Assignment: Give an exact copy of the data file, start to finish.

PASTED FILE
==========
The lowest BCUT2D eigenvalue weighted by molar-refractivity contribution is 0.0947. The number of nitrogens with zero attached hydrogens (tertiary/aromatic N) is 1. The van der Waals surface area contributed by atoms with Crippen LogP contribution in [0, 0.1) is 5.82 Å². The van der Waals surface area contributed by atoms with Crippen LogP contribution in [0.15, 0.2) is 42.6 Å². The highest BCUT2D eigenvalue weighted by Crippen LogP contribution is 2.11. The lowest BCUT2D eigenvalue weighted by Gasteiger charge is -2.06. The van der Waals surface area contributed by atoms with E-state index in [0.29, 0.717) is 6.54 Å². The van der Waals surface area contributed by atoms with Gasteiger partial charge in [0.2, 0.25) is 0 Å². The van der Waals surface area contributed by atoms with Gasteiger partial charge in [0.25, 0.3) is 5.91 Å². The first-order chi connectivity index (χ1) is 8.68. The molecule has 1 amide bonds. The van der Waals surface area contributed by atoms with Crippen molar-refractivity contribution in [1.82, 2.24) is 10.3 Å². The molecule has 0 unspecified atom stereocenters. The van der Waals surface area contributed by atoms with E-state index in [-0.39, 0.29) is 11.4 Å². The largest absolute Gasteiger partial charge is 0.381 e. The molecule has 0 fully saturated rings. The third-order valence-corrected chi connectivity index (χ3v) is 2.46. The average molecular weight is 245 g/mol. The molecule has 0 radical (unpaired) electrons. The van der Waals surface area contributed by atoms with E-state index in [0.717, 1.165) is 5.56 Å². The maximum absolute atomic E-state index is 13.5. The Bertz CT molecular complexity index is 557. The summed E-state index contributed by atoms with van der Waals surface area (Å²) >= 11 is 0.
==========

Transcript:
The lowest BCUT2D eigenvalue weighted by molar-refractivity contribution is 0.0947. The number of nitrogens with zero attached hydrogens (tertiary/aromatic N) is 1. The van der Waals surface area contributed by atoms with Crippen LogP contribution in [0, 0.1) is 5.82 Å². The van der Waals surface area contributed by atoms with Crippen LogP contribution in [0.15, 0.2) is 42.6 Å². The highest BCUT2D eigenvalue weighted by Crippen LogP contribution is 2.11. The lowest BCUT2D eigenvalue weighted by Gasteiger charge is -2.06. The van der Waals surface area contributed by atoms with E-state index in [0.29, 0.717) is 6.54 Å². The van der Waals surface area contributed by atoms with Gasteiger partial charge in [0.2, 0.25) is 0 Å². The van der Waals surface area contributed by atoms with Gasteiger partial charge in [0.25, 0.3) is 5.91 Å². The first-order chi connectivity index (χ1) is 8.68. The molecule has 1 amide bonds. The van der Waals surface area contributed by atoms with Crippen molar-refractivity contribution in [1.82, 2.24) is 10.3 Å². The molecule has 0 unspecified atom stereocenters. The van der Waals surface area contributed by atoms with E-state index in [-0.39, 0.29) is 11.4 Å². The largest absolute Gasteiger partial charge is 0.381 e. The molecule has 0 fully saturated rings. The third-order valence-corrected chi connectivity index (χ3v) is 2.46. The average molecular weight is 245 g/mol. The molecule has 0 radical (unpaired) electrons. The van der Waals surface area contributed by atoms with E-state index in [0.717, 1.165) is 5.56 Å². The maximum absolute atomic E-state index is 13.5. The Bertz CT molecular complexity index is 557. The summed E-state index contributed by atoms with van der Waals surface area (Å²) >= 11 is 0.